With a starved evaporator, the compressor will also be starved of refrigerant, and there will be little heat for the condenser to reject. This small amount of heat to reject will cause a low condensing pressure and temperature. Most of the refrigerant will then be stored in the condenser and receiver, simulating a pumped-down refrigeration system.

Symptoms of a liquid line restriction include:

  • Low evaporator (suction) pressure;
  • High superheats;
  • Higher-than-normal discharge temperatures;
  • Low amp draw;
  • Short-cycle on low-pressure control (LPC);
  • Somewhat high discharge temperature;
  • Low condensing (head) pressure;
  • Low condenser split;
  • Normal to a bit high condenser subcooling; and/or
  • May be a local cool spot or frost after the restriction.

As mentioned earlier, most of the refrigerant will be in the receiver, with some in the condenser. The condenser subcooling will be normal to a bit high because of this. The refrigerant flow rate will be low through the system from the restriction, which will cause what refrigerant that is in the condenser to remain there longer and gain more subcooling. An undercharge of refrigerant will cause low subcooling.



For comparison purposes, here is a system checklist for an undercharged system:

Measured Values:

  • Compressor discharge temperature - 195°F
  • Condenser outlet temperature - 78°F
  • Evaporator outlet temperature - 10°F
  • Compressor inlet temperature - 50°F
  • Ambient temperature - 70°F
  • Box temperature - 20°F
  • Compressor volts - 230v
  • Compressor amps - Low
  • Low-side (evaporator) pressure - 3.94 inches Hg (minus 20°F)
  • High-side (condensing) pressure - 86.4 psig (80°F)

Calculated Values:

  • Condenser split - 10°F
  • Condenser subcooling - 2°F
  • Evaporator superheat - 30°F
  • Compressor superheat - 70°F

Since the evaporator is starved of refrigerant from the undercharge, there will be high evaporator superheats. This, in turn, will lead to high compressor (total) superheats. The receiver will not be getting enough liquid refrigerant from the condenser because of the shortage of refrigerant in the system. This will starve the liquid line and may even bubble a sight glass if the condition is severe enough. The TXV is not seeing normal pressures and may even be trying to pass liquid and vapor from the starved liquid line. The TXV will also be starved and cannot be expected to control superheat.

Because the compressor will see very hot vapors from the high superheat readings, the gases entering the compressor will be extremely expanded and have a low density. The compression ratio will be high from the low suction pressure causing low volumetric efficiencies. The compressor will simply not be pumping much refrigerant, and all components in the system will be starved of refrigerant.

The 100 percent saturated liquid point in the condenser will be very low, which will cause low condenser subcooling. The condenser will simply not be receiving enough refrigerant vapor to condense it to a liquid and feed the receiver. Condenser subcooling is a good indicator of how much refrigerant charge is in the system. Low condenser subcooling can mean a low charge, while high condenser subcooling can mean an overcharge — but not always. For example, this is not true for capillary tube systems having no receiver; a capillary tube system can run high subcooling simply from a restriction in the capillary tube or liquid line. The excess refrigerant will accumulate in the condenser causing high subcooling and high head pressures. If a TXV receiver system is restricted in the liquid line, most of the refrigerant will accumulate in the receiver, with a bit in the condenser. This will cause low subcooling and low head pressure.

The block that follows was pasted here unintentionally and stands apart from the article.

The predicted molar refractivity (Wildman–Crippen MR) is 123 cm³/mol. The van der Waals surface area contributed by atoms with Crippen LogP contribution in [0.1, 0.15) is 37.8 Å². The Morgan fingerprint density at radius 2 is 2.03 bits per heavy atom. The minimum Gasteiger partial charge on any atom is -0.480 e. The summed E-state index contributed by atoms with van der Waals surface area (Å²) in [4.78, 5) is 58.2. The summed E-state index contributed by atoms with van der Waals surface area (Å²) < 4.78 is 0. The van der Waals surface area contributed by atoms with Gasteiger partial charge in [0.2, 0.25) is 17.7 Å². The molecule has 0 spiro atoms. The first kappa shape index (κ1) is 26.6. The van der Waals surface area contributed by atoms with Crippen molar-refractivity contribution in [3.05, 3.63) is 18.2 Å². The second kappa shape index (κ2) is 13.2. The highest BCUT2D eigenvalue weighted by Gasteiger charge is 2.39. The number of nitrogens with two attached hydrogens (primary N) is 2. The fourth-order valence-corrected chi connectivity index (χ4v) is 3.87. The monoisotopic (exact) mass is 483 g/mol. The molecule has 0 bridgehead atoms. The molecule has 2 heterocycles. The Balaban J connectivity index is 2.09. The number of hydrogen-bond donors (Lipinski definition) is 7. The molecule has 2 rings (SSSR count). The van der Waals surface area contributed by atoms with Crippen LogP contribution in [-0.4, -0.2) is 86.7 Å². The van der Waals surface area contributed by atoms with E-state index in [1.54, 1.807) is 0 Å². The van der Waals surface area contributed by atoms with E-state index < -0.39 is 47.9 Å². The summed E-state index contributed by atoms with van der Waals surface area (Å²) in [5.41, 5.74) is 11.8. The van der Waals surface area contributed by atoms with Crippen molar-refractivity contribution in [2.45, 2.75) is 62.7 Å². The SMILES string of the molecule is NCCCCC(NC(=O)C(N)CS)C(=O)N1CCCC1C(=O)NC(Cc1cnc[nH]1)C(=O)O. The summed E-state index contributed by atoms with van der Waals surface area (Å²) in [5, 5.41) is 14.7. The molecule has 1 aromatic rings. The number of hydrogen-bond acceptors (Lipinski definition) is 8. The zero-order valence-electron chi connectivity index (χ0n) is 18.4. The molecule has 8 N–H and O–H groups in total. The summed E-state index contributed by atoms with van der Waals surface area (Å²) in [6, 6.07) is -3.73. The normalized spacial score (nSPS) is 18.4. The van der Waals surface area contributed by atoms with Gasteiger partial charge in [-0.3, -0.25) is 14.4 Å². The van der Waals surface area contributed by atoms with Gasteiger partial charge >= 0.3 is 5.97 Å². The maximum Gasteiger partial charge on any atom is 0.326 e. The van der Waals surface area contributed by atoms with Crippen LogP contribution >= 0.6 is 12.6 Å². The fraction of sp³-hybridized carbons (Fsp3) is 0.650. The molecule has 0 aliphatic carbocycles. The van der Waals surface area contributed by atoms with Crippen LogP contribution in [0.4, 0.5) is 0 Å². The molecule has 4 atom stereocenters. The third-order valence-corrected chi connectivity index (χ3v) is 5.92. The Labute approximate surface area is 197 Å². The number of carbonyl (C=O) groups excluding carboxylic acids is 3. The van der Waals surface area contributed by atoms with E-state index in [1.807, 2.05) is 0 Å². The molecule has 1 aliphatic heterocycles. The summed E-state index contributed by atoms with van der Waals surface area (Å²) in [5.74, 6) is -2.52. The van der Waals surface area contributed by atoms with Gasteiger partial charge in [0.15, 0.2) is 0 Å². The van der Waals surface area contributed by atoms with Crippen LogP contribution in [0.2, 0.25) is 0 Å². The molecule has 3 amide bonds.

Here are the seven telltale signs of a system low on refrigerant:

  1. Medium-to-high discharge temperatures;
  2. High evaporator superheat;
  3. High compressor superheat;
  4. Low condenser subcooling;
  5. Low compressor amps;
  6. Low evaporator temperatures and pressures; and
  7. Low condensing temperatures and pressures.

Again, the symptoms of a liquid line restriction are very similar to a system with a refrigerant undercharge; however, the undercharged system will have low condenser subcooling levels. Service technicians often confuse an undercharged system with a restricted metering device, and adding refrigerant to a system with a restricted liquid line will only raise the condenser subcooling amounts to a level where the head pressure may elevate. This is caused from a lack of internal volume in the condenser to hold the added refrigerant. Even the receiver may overfill if too much refrigerant is added. If the system is then pumped down for any reason, dangerous head pressures will be experienced.

In conclusion, it is the condenser subcooling values that differentiate an undercharged system from a system with a liquid line restriction.